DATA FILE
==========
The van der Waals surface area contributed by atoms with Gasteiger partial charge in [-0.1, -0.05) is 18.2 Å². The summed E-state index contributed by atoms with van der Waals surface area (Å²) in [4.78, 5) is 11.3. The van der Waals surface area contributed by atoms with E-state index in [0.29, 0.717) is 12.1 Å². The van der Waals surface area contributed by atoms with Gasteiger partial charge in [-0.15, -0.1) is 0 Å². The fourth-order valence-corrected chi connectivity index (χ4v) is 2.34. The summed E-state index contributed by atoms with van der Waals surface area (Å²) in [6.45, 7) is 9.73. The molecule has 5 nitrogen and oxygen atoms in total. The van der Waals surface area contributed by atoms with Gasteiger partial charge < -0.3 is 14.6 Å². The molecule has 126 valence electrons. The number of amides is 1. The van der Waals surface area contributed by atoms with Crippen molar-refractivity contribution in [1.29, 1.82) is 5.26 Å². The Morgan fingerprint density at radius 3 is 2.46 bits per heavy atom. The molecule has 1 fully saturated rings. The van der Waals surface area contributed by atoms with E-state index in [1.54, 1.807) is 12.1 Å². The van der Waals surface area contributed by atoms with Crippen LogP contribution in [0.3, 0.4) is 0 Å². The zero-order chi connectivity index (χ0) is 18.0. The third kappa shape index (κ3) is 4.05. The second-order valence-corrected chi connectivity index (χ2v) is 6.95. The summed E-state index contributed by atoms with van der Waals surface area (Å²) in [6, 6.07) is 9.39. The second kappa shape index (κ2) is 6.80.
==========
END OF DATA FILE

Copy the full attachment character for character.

The van der Waals surface area contributed by atoms with Gasteiger partial charge in [-0.1, -0.05) is 18.2 Å². The summed E-state index contributed by atoms with van der Waals surface area (Å²) in [4.78, 5) is 11.3. The van der Waals surface area contributed by atoms with E-state index in [0.29, 0.717) is 12.1 Å². The van der Waals surface area contributed by atoms with Gasteiger partial charge in [-0.15, -0.1) is 0 Å². The fourth-order valence-corrected chi connectivity index (χ4v) is 2.34. The summed E-state index contributed by atoms with van der Waals surface area (Å²) in [6.45, 7) is 9.73. The molecule has 5 nitrogen and oxygen atoms in total. The van der Waals surface area contributed by atoms with Gasteiger partial charge < -0.3 is 14.6 Å². The molecule has 126 valence electrons. The number of amides is 1. The van der Waals surface area contributed by atoms with Crippen molar-refractivity contribution in [1.29, 1.82) is 5.26 Å². The Morgan fingerprint density at radius 3 is 2.46 bits per heavy atom. The molecule has 1 fully saturated rings. The van der Waals surface area contributed by atoms with E-state index in [1.54, 1.807) is 12.1 Å². The van der Waals surface area contributed by atoms with Crippen LogP contribution in [0.3, 0.4) is 0 Å². The zero-order chi connectivity index (χ0) is 18.0. The third kappa shape index (κ3) is 4.05. The second-order valence-corrected chi connectivity index (χ2v) is 6.95. The summed E-state index contributed by atoms with van der Waals surface area (Å²) in [6, 6.07) is 9.39. The second kappa shape index (κ2) is 6.80.